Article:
by TJ Johnston
It’s 4 p.m. and I’ve been waiting two hours already to get a seat at the MSC South drop-in. I spent the last two hours outside waiting in line with about 10 or 12 other homeless people ahead of me — that is, if nobody cuts ahead.
I want to get a bed for the night, and the only things standing between me and that bed are the gate at the entrance, security guards whose searches put the Transportation Security Administration to shame and an empty chair.
Inside already are about 40 or 50 people sitting in plastic chairs watching ‘70s reruns on the 20-inch TV overhead or sleeping on cots most of the day.
The drop-in can accommodate 70 people — or should I say “guests,” according to the San Francisco fire code.
By now, the bed-sleepers have left, and their beds are disassembled to make room for more chairs for us outside. And it’s vital we have a seat not just to get off our feet but also to be eligible for the 5 p.m. sign-up for shelter reservations.
Staff walk over to guests one by one with a clipboard and ask them for their names, last four digits of their Social Security numbers (or birth dates) and choice of shelters.
And then we wait for them to call our names and assign beds that are available. For that night.
I forgot to mention the lottery in place here. The rows of chairs are numbered 1 through 10. After taking our reservations, staff mixes up the numbers — for example, 10-9-8-7-6-5-4-3-2-1. At 5:30, the staff post the now-randomized numbers, and beds are given out in the newly assigned order.
Those lucky enough to have their names called by 7 p.m. can make the shelter’s check-in time AND dinner! The others who don’t must subsist on donated sandwiches — usually, ham and cheese or turkey (I wonder how vegetarians fare?).
In the meantime, guests have to remain at the drop-in until their reservation is confirmed. If they leave before that time, they risk forfeiting their chairs and have to line up outside once more. The only exception to the rule is for smoke breaks at appointed times, and that requires a ticket to re-enter the drop-in.
As guests exit to the shelter, new people who were still in line outside make their way inside the drop-in. And they must sign in and take a chair until people in the 5 p.m. lottery are placed. For these latecomers, it could very well take all night, depending on the availability of beds. Staff at the desk search on the computer for vacancies. Maybe someone missed a shelter curfew, leaving that bed empty. That could be a lucky break for another guest waiting for a place to lie down indoors.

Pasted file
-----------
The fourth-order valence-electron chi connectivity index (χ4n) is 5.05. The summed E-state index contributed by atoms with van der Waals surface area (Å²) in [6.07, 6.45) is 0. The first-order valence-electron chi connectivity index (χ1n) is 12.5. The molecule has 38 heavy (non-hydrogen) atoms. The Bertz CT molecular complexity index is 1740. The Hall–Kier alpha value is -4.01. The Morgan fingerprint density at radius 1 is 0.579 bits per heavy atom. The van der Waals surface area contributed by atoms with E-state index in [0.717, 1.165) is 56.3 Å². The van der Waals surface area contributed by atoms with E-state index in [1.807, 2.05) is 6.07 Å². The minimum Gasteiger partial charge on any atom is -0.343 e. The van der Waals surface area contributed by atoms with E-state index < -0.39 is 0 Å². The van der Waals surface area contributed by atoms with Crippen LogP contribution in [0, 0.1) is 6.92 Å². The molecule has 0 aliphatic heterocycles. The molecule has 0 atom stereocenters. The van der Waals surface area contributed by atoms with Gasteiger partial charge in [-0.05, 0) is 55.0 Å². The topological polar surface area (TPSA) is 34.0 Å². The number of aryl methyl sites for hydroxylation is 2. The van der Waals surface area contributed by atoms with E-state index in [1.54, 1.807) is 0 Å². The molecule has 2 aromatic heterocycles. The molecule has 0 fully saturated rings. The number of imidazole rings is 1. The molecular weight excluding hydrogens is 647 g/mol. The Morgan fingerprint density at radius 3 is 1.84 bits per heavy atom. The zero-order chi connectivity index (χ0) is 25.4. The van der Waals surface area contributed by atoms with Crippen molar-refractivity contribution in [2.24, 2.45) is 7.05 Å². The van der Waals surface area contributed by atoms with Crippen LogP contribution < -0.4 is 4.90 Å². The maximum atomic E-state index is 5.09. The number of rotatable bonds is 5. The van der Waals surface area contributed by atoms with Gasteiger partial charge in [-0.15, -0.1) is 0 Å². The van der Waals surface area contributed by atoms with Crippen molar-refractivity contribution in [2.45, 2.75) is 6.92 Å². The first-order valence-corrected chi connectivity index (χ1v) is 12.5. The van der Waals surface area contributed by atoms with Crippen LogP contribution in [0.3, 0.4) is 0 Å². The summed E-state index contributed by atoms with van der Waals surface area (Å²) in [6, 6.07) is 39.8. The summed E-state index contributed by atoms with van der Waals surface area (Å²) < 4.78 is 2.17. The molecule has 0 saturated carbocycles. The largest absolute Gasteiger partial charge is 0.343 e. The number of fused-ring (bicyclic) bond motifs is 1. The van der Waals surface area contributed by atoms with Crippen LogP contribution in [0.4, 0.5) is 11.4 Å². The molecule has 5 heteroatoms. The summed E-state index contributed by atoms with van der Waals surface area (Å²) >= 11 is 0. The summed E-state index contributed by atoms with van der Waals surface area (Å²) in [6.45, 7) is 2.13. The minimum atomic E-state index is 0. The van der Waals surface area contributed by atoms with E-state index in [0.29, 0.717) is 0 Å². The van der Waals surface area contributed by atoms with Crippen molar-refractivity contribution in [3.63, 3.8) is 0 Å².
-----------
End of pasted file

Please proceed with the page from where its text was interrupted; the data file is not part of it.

Believe it or not, this process used to be more difficult.
People would wait outside before the crack of dawn outside reservation centers. At MSC South, guests would line up for numbered wristbands given out at 8 a.m. There was a lottery system at work at that time, too, prioritizing people from the wristband line. The first 40 were instructed to return later that day to find their place in the order. That in-between time was the equivalent of a full eight-hour workday. A lucky few scored 90-day reservations, while some got a one-night stay. The rest who didn’t make the top 40 would have to return to the drop-in for sign-up at 5 p.m.
Now, there’s a waitlist for 90-day reservations exclusively accessed by dialing 311. That went into effect in February. Having a cell phone helps, but reservation centers also have direct lines to 311. Assuming, of course, that one is in the system called CHANGES (short for Coordinated Homeless Assessment of Needs through Guidance and Effective Services — yes, that’s the actual name).
To register, people give their name and “last four” or date of birth, and they have their photo taken. Also required are a thumbprint to verify identity (used only within the system) and a TB clearance from the Department of Public Health.
While guests wait for a voice message or text from 311 notifying them of an available 90-day bed, the drop-ins still issue one-night reservations and see people waiting in line at all hours of the day, their lives on hold and in a state of limbo. Groups of homeless people continue to stay overnight outside Glide and Mission Neighborhood Resource Center.
What about those still waiting for shelter? Sometimes, they spend a long, uncomfortable night in a drop-in chair. Lying down is not allowed, so guests have to perform acrobatics while sitting. At MSC South, the lights go out at 10 p.m. It’s the central city’s only 24-hour drop-in, so more people wait outside for an available chair. And some of them have been waiting all day…